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Report No. 14

20. First Class magistrates.-

Whether a case is to be tried by a first class magistrate or is to be sent to the court of session for trial depends largely on the facts of that case and on whether the proper punishment for that offence would exceed the limits of the powers of the first class magistrate. For instance, the offence of rioting armed with a deadly weapon, which is punishable with imprisonment up to three years, is triable by a court of session, a presidency magistrate or a first class magistrate; but it is very seldom that an accused charged with this offence is committed to the court of session. When that is done, he is always charged with some other offence which is generally exclusively triable by the court of session.

Other cases where the magistrate is not competent to impose a sentence of sufficient severity are also taken to the court of session. Before a case is tried at the court of session, there has to be a preliminary inquiry by a court authorised to hold such an inquiry and the accused has to be committed to the sessions to undergo his trial. There is, accordingly, a double investigation, as it were, an initial inquiry by a magistrate followed by a trial in the court of session.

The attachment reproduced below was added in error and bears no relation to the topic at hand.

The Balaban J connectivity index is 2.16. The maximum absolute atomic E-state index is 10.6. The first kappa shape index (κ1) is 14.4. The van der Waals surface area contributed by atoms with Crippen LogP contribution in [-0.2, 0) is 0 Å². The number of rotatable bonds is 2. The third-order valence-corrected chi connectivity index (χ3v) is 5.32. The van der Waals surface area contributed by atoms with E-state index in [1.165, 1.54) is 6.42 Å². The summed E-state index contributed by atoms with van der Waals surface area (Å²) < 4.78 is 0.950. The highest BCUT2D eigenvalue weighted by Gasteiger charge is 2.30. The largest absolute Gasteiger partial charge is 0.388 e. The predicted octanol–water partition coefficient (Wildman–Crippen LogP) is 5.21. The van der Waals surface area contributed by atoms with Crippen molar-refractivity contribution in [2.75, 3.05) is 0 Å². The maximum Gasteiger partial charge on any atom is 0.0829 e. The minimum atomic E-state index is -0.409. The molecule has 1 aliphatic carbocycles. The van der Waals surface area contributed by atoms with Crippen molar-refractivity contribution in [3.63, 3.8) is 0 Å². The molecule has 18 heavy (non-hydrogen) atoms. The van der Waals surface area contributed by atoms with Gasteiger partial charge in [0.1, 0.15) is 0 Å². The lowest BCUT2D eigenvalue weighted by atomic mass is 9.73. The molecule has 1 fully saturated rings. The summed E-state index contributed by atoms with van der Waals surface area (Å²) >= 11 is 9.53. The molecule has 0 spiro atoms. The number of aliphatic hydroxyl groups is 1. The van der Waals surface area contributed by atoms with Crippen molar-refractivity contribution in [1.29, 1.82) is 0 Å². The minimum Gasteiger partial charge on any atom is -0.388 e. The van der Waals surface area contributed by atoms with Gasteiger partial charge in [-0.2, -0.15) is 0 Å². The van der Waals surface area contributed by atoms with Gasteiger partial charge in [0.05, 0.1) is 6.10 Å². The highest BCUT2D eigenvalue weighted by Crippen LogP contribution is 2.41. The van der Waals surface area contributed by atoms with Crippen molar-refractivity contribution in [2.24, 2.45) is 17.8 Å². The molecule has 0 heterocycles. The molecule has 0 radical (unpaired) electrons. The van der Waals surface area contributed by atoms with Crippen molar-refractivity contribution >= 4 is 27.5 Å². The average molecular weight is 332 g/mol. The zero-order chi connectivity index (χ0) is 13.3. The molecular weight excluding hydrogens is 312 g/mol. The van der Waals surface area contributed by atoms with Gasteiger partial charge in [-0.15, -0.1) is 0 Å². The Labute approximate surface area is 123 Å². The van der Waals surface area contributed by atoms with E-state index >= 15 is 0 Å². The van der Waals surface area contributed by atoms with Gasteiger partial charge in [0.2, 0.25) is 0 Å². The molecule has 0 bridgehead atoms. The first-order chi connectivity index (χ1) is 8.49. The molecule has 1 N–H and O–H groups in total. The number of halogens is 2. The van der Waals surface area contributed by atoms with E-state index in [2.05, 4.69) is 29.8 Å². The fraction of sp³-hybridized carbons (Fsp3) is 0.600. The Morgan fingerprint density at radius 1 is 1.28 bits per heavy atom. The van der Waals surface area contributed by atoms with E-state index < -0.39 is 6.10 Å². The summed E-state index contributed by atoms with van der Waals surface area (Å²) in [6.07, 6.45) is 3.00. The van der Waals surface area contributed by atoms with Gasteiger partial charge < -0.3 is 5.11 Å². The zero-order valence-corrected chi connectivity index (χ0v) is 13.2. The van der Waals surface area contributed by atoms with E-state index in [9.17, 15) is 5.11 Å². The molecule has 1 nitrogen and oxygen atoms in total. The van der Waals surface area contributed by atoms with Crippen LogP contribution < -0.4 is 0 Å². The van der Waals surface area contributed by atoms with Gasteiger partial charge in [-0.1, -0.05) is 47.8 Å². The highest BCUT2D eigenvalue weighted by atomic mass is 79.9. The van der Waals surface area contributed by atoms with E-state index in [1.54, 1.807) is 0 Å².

21. Another feature that has to be noticed is that even when a magistrate tried a case for which the punishment prescribed exceeds his own powers of punishment, rarely does he award even the maximum sentence that he can impose. A first class magistrate's power in this regard is limited to two years' imprisonment. If, for example, such a magistrate tried an offence under section 326, Indian Penal Code, namely, voluntarily causing grievous hurt by dangerous weapons, the punishment for which may extend to ten years' imprisonment, he rarely awards a sentence of two years.